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The Tyranny of Too Many Good Choices
How the Paradox of Choice Drives us Crazy and What We Can Do About that.
Hello, good people! Before we get started today, I want to share that this Thursday, March 10th, at 4 pm Central, I'll be part of a live Walled Garden Podcast event with Simon Drew and Brandon Tumblin (Tumblin interviewed me for The Strong Stoic podcast a few weeks ago). This is an interview and live Q&A onthe topic, “Overcoming the Pull Toward Human Devolution.” You can sign up here: https://thewalledgarden.com/overcoming-the-pull-toward-human-devolution-with-shane-trotter
And now to today’s Stuff!
From the Ages
“Anyone not wanting to sink in the wretchedness of the finite is obliged in the most profound sense to struggle with the infinite.”
— Soren Kierkegaard
“As the number of choices grows further, the negatives escalate until we become overloaded. At this point, choice no longer liberates, it debilitates. It might even be said to tyrannize.”
— Barry Schwartz
Source: The Paradox of Choice
A couple of weeks ago I was granted one of those rare, precious parenting moments. The kids were both at Grandma’s and I found myself with a quiet morning all to myself. I had three hours before I needed to get the kids and I was already done with my morning routine. The possibilities seemed endless. So I reached for my Audible app to play a United States history course that I had been making my way through. But, hardly a minute in, I began to wonder:
“Should I get a bit more ahead on War and Peace instead? (we’re reading a chapter per day this year). Or should I keep reading Theodore Rex since I’ve already read the allotted chapter of War and Peace today? Or should I take some time and listen through some more of those podcasts on the war in Ukraine? Don’t I have a duty to be an informed citizen? Or should I do some IHD work? I do have a busy schedule coming up and it would be nice to get ahead. Or should I write that letter for Ace’s fifth birthday? Or should I start planning how I want to sod the front yard this spring?”
I imagine you’ve been here. Overload. Monkey mind. Decision paralysis. The paradox of choice. Whatever you want to call it, it is the defining struggle of modernity. We don’t know how to best spend our precious moments. We have infinite options and our brains don’t know how to make sense of them all. Consequently, we tend to spin our wheels and regret whatever we eventually decide upon, if we can even decide at all.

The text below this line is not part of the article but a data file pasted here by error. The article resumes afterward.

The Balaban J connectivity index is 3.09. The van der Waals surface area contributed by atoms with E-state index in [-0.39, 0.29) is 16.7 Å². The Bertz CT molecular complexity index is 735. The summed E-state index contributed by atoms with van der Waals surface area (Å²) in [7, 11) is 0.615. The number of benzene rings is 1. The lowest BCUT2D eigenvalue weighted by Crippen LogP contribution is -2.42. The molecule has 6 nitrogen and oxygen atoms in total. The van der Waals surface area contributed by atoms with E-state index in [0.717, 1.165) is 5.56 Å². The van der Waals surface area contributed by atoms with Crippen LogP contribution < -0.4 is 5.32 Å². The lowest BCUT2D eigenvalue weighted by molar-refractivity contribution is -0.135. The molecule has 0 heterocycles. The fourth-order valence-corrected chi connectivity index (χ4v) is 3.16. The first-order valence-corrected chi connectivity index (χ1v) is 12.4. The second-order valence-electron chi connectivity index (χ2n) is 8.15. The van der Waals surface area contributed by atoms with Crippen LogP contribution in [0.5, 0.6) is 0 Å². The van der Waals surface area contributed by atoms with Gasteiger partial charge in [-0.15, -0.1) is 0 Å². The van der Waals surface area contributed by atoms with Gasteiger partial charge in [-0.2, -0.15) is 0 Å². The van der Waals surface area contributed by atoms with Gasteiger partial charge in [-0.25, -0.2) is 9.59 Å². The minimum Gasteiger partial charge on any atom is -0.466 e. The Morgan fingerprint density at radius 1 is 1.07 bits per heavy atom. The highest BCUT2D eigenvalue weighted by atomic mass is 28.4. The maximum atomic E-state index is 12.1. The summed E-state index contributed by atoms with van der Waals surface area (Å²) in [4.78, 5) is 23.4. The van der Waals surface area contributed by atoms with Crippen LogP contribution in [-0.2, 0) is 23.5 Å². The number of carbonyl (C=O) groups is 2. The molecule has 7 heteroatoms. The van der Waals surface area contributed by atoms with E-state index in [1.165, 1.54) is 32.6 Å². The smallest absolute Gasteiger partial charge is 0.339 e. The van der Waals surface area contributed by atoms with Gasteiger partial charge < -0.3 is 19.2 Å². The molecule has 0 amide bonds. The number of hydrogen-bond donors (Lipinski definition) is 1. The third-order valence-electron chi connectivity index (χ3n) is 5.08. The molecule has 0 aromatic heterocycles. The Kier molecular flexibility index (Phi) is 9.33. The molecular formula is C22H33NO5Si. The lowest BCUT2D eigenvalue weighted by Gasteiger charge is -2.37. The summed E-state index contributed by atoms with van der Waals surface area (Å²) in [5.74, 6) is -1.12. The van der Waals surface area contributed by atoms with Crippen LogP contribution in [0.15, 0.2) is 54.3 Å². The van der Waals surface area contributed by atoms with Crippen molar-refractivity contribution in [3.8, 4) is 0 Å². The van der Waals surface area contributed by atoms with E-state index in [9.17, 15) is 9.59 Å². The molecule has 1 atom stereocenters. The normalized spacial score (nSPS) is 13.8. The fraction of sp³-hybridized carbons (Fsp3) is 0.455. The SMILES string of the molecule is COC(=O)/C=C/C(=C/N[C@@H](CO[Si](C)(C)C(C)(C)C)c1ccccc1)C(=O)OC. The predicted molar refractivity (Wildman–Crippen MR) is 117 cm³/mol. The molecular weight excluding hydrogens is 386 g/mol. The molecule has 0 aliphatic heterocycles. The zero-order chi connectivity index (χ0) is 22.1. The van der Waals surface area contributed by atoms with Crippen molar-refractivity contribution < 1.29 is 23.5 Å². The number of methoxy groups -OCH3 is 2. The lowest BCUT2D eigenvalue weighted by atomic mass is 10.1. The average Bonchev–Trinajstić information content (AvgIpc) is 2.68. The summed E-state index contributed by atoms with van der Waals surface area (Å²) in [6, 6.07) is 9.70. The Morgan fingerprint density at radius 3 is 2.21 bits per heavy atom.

We aren’t good at having too many choices, and that is not a good thing for a world defined by infinite choice. You can be anything, live anywhere, play any sport, read any book, take on any hobby, or choose any lifestyle. We are constantly exposed to other options, many of which are actively sold to us—“Hey, join us as we read War and Peace this year”—and, in our finite lives, we only have time to actually do an infinitesimally small number of the things we think we’d like to do.
So what do you do about this…
I won’t pretend to have all the answers. But my solution to this challenge is multi-pronged. First, we have to clarify our values so we know how we want to spend our lives. Meditate on what will matter on your deathbed. How do you want to be remembered? What will you wish you spent more time on? Get perspective.
We also have to recognize the realities of our distraction-inducing world and work to shape our own environment so that we are reducing friction to the behaviors we’d like to choose and increasing friction between us and the behaviors we’d like to avoid. This includes:
Forming desirable habits: e.g. Cold plunge and then exercise each morning.
Practicing environmental design: e.g. Delete email and social media apps from phone.
Setting rules/automatic defaults for ourselves: e.g. Only check email at 10:30 am and 4:00 pm. No grabbing your phone without an explicit reason—stop and grab Kindle instead. Taking an actual sabbath where work is not allowed.
But perhaps most fundamentally, the secret to living well in the age of infinite choice is to make peace with the fact that we can’t do everything we want. We can only pick one hobby to learn right now. We will not be able to read every book. And we can’t actually give every relationship the amount of care we would like. If there is anything you can take from my frenzied attempt to optimize that morning of bonus time, it is that over-optimizing is a trap. The problem with having too many good choices is that no matter what you choose, the opportunity cost will be high. You get something wonderful—something that is likely so magical that it would have been impossible a couple centuries ago—but you also close the door to many other magical options.
Theodore Roosevelt once said that comparison was “... the thief of joy.” Modernity has a way of constantly making us compare our own state to what it could have been. This is a mental pattern that takes work to overcome. Usually, we will have many good options. It doesn’t matter what we pick. We just need to pick one and move forward without giving any energy to that pesky little voice, which is bound to second-guess us. We have to get better at applying the skills of meditation to these little moments so that we can give ourselves fully to whatever wonderful task we choose.
Thanks for reading today and sharing with your kindred spirits!
I hope you have a wonderful week!
Life is too short to be normal,